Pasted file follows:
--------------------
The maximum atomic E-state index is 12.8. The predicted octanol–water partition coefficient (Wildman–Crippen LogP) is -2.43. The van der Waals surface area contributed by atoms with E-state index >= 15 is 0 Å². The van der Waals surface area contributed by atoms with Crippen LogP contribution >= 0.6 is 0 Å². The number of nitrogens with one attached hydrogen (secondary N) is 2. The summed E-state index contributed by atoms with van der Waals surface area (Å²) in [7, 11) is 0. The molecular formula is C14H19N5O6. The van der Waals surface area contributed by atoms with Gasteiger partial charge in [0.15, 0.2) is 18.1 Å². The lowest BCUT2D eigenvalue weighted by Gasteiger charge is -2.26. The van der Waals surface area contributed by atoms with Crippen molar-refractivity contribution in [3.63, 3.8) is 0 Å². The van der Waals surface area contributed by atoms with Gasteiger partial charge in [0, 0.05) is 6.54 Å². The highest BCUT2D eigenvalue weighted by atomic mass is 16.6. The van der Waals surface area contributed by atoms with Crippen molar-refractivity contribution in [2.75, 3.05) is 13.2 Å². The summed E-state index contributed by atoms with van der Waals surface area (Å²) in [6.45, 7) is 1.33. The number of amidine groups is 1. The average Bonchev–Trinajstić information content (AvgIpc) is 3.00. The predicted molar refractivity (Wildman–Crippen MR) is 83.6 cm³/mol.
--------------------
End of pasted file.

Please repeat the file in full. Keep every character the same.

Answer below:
The maximum atomic E-state index is 12.8. The predicted octanol–water partition coefficient (Wildman–Crippen LogP) is -2.43. The van der Waals surface area contributed by atoms with E-state index >= 15 is 0 Å². The van der Waals surface area contributed by atoms with Crippen LogP contribution >= 0.6 is 0 Å². The number of nitrogens with one attached hydrogen (secondary N) is 2. The summed E-state index contributed by atoms with van der Waals surface area (Å²) in [7, 11) is 0. The molecular formula is C14H19N5O6. The van der Waals surface area contributed by atoms with Gasteiger partial charge in [0.15, 0.2) is 18.1 Å². The lowest BCUT2D eigenvalue weighted by Gasteiger charge is -2.26. The van der Waals surface area contributed by atoms with Crippen molar-refractivity contribution in [3.63, 3.8) is 0 Å². The van der Waals surface area contributed by atoms with Gasteiger partial charge in [0, 0.05) is 6.54 Å². The highest BCUT2D eigenvalue weighted by atomic mass is 16.6. The van der Waals surface area contributed by atoms with Crippen molar-refractivity contribution in [2.75, 3.05) is 13.2 Å². The summed E-state index contributed by atoms with van der Waals surface area (Å²) in [6.45, 7) is 1.33. The number of amidine groups is 1. The average Bonchev–Trinajstić information content (AvgIpc) is 3.00. The predicted molar refractivity (Wildman–Crippen MR) is 83.6 cm³/mol.